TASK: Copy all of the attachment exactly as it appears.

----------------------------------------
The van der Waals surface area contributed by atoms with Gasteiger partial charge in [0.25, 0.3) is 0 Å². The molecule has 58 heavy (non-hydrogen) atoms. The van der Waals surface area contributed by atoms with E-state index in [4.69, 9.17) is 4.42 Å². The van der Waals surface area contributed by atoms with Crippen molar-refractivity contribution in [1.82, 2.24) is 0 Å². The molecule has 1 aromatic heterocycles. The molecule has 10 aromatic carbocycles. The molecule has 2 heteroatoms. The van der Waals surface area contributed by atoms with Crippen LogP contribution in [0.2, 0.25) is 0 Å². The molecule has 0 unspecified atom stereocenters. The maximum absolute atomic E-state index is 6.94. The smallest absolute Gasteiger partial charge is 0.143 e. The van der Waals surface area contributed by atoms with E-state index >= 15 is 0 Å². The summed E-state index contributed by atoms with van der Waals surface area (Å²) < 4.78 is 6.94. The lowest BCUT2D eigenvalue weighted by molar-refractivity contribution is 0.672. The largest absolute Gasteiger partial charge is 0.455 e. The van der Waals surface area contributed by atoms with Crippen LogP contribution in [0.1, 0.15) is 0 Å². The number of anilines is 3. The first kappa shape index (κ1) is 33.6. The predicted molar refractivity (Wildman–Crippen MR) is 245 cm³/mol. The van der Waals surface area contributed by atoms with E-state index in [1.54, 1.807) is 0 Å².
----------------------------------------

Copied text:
The van der Waals surface area contributed by atoms with Gasteiger partial charge in [0.25, 0.3) is 0 Å². The molecule has 58 heavy (non-hydrogen) atoms. The van der Waals surface area contributed by atoms with E-state index in [4.69, 9.17) is 4.42 Å². The van der Waals surface area contributed by atoms with Crippen molar-refractivity contribution in [1.82, 2.24) is 0 Å². The molecule has 1 aromatic heterocycles. The molecule has 10 aromatic carbocycles. The molecule has 2 heteroatoms. The van der Waals surface area contributed by atoms with Crippen LogP contribution in [0.2, 0.25) is 0 Å². The molecule has 0 unspecified atom stereocenters. The maximum absolute atomic E-state index is 6.94. The smallest absolute Gasteiger partial charge is 0.143 e. The van der Waals surface area contributed by atoms with E-state index >= 15 is 0 Å². The summed E-state index contributed by atoms with van der Waals surface area (Å²) < 4.78 is 6.94. The lowest BCUT2D eigenvalue weighted by molar-refractivity contribution is 0.672. The largest absolute Gasteiger partial charge is 0.455 e. The van der Waals surface area contributed by atoms with Crippen LogP contribution in [0.1, 0.15) is 0 Å². The number of anilines is 3. The first kappa shape index (κ1) is 33.6. The predicted molar refractivity (Wildman–Crippen MR) is 245 cm³/mol. The van der Waals surface area contributed by atoms with E-state index in [1.54, 1.807) is 0 Å².